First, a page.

Algorithms to Personalize the 'Best Diet' Are Not Yet Ready for Prime Time

Type 2 diabetes is a growing problem, a complicated interaction of genetics, the gut microbiome, diet, and lifestyle. In an attempt to be pro-actively preventative, we have created new categories of “disease,” pre-diabetes where blood sugar or Hemoglobin A1c are rising but not diagnostic for diabetes. This raises a therapeutic dilemma, what to prescribe for patients beyond be more active and watch your diet?

Dietary advice revolves around two approaches, fewer calories and or fewer carbohydrates. Caloric restriction reduces weight for nearly everyone; the same is frequently true for a diet lower in carbs and higher in protein. Their impact is more muted concerning those pre-diabetes markers, blood sugar, and Hg A1c. Part of the reason that the effect is not as pronounced as we predict and hope is that genetics, diet, microbiome, and lifestyle interact and vary for everyone. Think of it as an aggregation problem, where the average, in this case, our dietary advice, does not reflect the considerable variation in the sample, that would be the general population.  A new study in JAMA applies technology and algorithms to the problem.

The study looked at 327 basically healthy adults without diabetes. The participants were a reasonably homogenous collection, mean age 45, nearly 80% female and Caucasian. Their gut microbiome was sampled, and they were asked to record their regular eating habits and activity while wearing a continuous glucose monitor in the week-long study. The participants also ate four training meals with defined amounts of carbs, proteins, and fats to calibrate the effect of those foods on their blood sugar [1]. And as is often the case in today’s research, the calibrating meals along with all the other demographics, diet, activity and microbiome data were subsequently fed to an algorithm.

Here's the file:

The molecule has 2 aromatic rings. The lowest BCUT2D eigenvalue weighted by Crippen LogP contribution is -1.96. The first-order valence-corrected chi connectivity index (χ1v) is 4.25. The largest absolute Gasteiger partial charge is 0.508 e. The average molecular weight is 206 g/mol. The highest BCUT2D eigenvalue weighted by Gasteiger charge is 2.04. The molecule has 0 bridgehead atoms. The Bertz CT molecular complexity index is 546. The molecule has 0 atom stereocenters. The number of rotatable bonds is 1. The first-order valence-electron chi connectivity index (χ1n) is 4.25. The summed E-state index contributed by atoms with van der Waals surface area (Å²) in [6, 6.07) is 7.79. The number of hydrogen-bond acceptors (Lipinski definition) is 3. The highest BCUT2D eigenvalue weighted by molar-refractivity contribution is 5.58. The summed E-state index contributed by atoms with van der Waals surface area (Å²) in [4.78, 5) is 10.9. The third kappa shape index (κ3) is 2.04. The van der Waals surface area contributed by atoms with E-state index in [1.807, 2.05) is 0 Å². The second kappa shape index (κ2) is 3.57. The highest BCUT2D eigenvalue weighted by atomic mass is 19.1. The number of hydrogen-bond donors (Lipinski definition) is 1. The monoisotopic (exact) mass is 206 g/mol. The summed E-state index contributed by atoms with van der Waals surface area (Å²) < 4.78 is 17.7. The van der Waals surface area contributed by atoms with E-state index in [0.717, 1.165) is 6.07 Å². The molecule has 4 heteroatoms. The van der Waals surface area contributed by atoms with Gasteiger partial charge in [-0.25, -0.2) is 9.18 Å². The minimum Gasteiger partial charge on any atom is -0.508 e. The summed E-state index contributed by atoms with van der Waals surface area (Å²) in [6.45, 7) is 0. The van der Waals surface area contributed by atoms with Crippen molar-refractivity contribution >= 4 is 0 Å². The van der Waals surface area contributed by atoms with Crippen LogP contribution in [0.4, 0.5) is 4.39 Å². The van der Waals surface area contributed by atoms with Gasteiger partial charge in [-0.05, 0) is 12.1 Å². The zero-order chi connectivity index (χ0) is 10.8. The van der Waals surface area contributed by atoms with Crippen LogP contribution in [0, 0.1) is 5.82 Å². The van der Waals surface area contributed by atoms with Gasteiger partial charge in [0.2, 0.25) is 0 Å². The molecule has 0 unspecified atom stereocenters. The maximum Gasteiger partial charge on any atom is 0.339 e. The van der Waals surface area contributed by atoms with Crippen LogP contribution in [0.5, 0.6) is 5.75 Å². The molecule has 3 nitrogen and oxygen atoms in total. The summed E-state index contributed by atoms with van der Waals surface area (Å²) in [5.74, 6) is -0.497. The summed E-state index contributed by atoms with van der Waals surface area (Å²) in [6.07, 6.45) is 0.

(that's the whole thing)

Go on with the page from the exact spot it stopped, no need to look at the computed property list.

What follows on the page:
As we would expect, the responses to that standardized meal varied quite a bit raising blood sugar anywhere from 6 to 94 mg/dL above baseline. And that variability was not only between individuals but for the same individual on different days. Take home lesson one, our “processing” of food is dynamic; there are no dietary injunctions that work every day let alone for everyone. And that applies for how we digest and metabolize carbs, proteins, and fats, together or individually.

The goal of the study was evaluating the predictive algorithm. It did much better than predictions based solely on calories, 34% predictive “power,” or carbohydrate content, 40%. Its predictive accuracy was roughly 66% - better but not nearly best. In fact, the results were not quite as good, but in the same ballpark, as initial studies done on an Israeli population. Take home lesson two, algorithmic personalization of our biologic consumption is more difficult than for consumption of books or durable goods. “Other participants who have eaten salmon, often eat asparagus,” is not in our near term future.  

One strength of the study was that it was done on “free-living” participants going about their normal daily lives. But it required a lot more engagement by the participants in recording their activity and diet, a problem in translating this diagnostic approach into the real world. Wearing a monitor for a week is one thing, having to record your meals, even if it comes down to just taking a picture, is a lot more work; compliance may be an issue. Precision medicine remains an important goal, but here is another example of both how far we have come and need to travel still. 

[1] The standard meal was a bagel and cream cheese as the first meal of the day.

Source: Assessment of a Personalized Approach to Predicting Postprandial Glycemic Responses to Food Among Individuals without Diabetes JAMA Network Open DOI:10.1001/jamanetworkopen.2018.8102 

I should note that the study was performed by Mayo Clinic in collaboration with the company developing the algorithm, DayTwo. Mayo Clinic has an equity position in that company so some might concern themselves with the integrity of their findings. Since the results are just OK, I think we can safely say that conflicts of interest had no role and that corporate “science” does not always report widely favorable results.